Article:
Before buying a new home, you should always get a home inspection completed. Be in the know from the get-go with these seven tips.
1.You Need One
Whether you’re buying a resale home or building a new one from the ground up, you need a home inspection. Home inspections show you the good, the bad and the ugly before you commit to buying. Surprises are the last thing you want during the home-buying process and an inspection protects you from this.
2.Check for Certification
Your home inspection must be completed by a certified professional. Home inspectors are specifically trained to identify problems. Ask your REALTOR® for legitimate inspector recommendations.
3.It’s Your Job
You are responsible for deciding who you’d like to use for the inspection and for paying the cost. Give yourself plenty of time to do your research even if you take your REALTOR®’s recommendation. Have a budget prepared, find the right inspector and give him or her adequate time to visit the property. Remember, the inspector has your best interests in mind. They are there to point out all the qualities of the home you are unaware of or may have overlooked.
…the home’s structure, foundation, exterior, roofing, plumbing, electrical, heating and air conditioning, ventilation, insulation, interior and fireplace. A general home inspection is a non-invasive visual examination of the accessible areas of a residential property. Therefore, it will not reveal malfunctions inside major components and systems or inside the walls.
5.You Have Options
Based on the findings from the inspection, you can determine whether to move forward with the home you currently have under contract or find a home that better suits your needs. If you get a report with some “scary” items, don’t run for the hills just yet. Most of the time you can negotiate with the seller to cover the cost of some repairs (especially the larger ones). Focus on the major problems and negotiate from there. Some buyers choose to get a credit for the cost of repairs and do repairs themselves after closing. This gives them control over the vendor used and the quality of work performed.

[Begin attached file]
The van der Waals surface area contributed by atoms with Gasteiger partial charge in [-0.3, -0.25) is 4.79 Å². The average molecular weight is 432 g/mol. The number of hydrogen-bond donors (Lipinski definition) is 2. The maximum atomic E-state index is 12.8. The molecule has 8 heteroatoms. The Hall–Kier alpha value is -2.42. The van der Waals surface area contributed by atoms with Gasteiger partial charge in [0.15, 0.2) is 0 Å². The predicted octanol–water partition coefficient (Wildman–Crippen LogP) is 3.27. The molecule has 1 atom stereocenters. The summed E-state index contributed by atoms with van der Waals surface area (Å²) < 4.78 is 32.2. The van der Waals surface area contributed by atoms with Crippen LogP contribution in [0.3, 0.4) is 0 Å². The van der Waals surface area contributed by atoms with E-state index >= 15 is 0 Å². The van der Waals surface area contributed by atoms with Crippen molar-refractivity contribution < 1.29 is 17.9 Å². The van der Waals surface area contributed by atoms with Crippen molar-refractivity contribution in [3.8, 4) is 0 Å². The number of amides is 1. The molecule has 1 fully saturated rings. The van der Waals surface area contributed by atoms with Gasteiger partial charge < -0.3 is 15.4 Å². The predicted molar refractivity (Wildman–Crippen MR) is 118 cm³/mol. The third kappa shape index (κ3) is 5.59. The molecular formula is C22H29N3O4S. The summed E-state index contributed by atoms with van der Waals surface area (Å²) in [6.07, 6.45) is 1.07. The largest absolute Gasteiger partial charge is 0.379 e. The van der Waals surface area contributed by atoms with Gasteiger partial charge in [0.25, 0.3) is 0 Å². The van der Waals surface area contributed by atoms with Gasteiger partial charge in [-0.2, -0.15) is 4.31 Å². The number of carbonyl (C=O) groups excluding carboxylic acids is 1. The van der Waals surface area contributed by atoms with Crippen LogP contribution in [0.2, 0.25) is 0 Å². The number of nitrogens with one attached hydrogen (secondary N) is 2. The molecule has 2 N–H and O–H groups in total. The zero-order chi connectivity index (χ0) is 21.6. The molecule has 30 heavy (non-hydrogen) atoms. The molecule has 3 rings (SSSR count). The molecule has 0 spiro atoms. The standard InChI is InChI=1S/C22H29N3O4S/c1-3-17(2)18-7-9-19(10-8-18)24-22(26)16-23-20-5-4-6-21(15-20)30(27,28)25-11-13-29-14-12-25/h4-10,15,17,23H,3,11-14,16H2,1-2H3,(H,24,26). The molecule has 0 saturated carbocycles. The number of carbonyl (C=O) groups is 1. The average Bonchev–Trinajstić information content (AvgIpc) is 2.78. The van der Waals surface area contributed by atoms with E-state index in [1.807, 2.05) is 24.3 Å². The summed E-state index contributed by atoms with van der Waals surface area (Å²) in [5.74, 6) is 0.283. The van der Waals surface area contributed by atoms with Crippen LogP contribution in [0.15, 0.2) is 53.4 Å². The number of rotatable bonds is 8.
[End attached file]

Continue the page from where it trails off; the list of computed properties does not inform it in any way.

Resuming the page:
6.You Can Back Out
You have the upper hand at this point in your home search. If the inspection report comes back showing a disastrous problem or if you can’t seem to come to an agreement with the seller, you can always walk away and move on to your next option if you have a home inspection contingency.
7.Don’t Forget the Paperwork
Keep all the invoices and the inspection report just in case. Use the report to negotiate repairs and ask questions about any gray areas. The report could also come in handy years down the road after owning the house, so hang onto it.
Good luck on your home search! We hope this was helpful. We’ve got our fingers crossed for a successful inspection and home-buying process. Feel free to contact us if you have any questions or if you’re looking to buy in the Nashville area!